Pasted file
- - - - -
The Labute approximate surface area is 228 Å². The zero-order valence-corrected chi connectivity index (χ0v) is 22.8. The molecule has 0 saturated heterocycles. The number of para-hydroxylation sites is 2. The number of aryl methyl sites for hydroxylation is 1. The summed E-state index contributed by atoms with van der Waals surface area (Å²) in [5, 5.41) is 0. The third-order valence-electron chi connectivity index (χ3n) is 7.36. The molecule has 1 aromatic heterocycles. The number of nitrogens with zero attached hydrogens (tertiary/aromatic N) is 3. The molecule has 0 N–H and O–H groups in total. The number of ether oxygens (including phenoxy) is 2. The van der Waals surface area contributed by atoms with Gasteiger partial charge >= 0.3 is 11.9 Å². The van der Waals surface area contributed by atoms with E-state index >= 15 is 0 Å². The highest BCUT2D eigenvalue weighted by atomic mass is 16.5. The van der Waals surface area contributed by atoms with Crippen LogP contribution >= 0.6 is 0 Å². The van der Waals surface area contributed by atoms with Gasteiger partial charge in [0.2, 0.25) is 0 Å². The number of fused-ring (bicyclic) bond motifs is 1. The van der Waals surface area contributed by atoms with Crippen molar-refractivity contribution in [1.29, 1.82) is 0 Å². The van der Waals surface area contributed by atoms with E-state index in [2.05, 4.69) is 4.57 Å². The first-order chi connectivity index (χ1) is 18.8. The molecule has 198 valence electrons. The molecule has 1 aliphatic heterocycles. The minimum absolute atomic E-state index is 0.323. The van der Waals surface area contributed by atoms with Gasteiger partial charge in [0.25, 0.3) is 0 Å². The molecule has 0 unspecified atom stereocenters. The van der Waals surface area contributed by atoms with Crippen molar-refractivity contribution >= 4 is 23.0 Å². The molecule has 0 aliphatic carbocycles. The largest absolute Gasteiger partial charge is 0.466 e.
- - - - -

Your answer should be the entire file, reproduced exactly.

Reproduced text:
The Labute approximate surface area is 228 Å². The zero-order valence-corrected chi connectivity index (χ0v) is 22.8. The molecule has 0 saturated heterocycles. The number of para-hydroxylation sites is 2. The number of aryl methyl sites for hydroxylation is 1. The summed E-state index contributed by atoms with van der Waals surface area (Å²) in [5, 5.41) is 0. The third-order valence-electron chi connectivity index (χ3n) is 7.36. The molecule has 1 aromatic heterocycles. The number of nitrogens with zero attached hydrogens (tertiary/aromatic N) is 3. The molecule has 0 N–H and O–H groups in total. The number of ether oxygens (including phenoxy) is 2. The van der Waals surface area contributed by atoms with Gasteiger partial charge >= 0.3 is 11.9 Å². The van der Waals surface area contributed by atoms with E-state index >= 15 is 0 Å². The highest BCUT2D eigenvalue weighted by atomic mass is 16.5. The van der Waals surface area contributed by atoms with Crippen LogP contribution >= 0.6 is 0 Å². The van der Waals surface area contributed by atoms with Gasteiger partial charge in [0.2, 0.25) is 0 Å². The number of fused-ring (bicyclic) bond motifs is 1. The van der Waals surface area contributed by atoms with Crippen molar-refractivity contribution in [1.29, 1.82) is 0 Å². The van der Waals surface area contributed by atoms with E-state index in [2.05, 4.69) is 4.57 Å². The first-order chi connectivity index (χ1) is 18.8. The molecule has 198 valence electrons. The molecule has 1 aliphatic heterocycles. The minimum absolute atomic E-state index is 0.323. The van der Waals surface area contributed by atoms with Gasteiger partial charge in [0.25, 0.3) is 0 Å². The molecule has 0 unspecified atom stereocenters. The van der Waals surface area contributed by atoms with Crippen molar-refractivity contribution >= 4 is 23.0 Å². The molecule has 0 aliphatic carbocycles. The largest absolute Gasteiger partial charge is 0.466 e.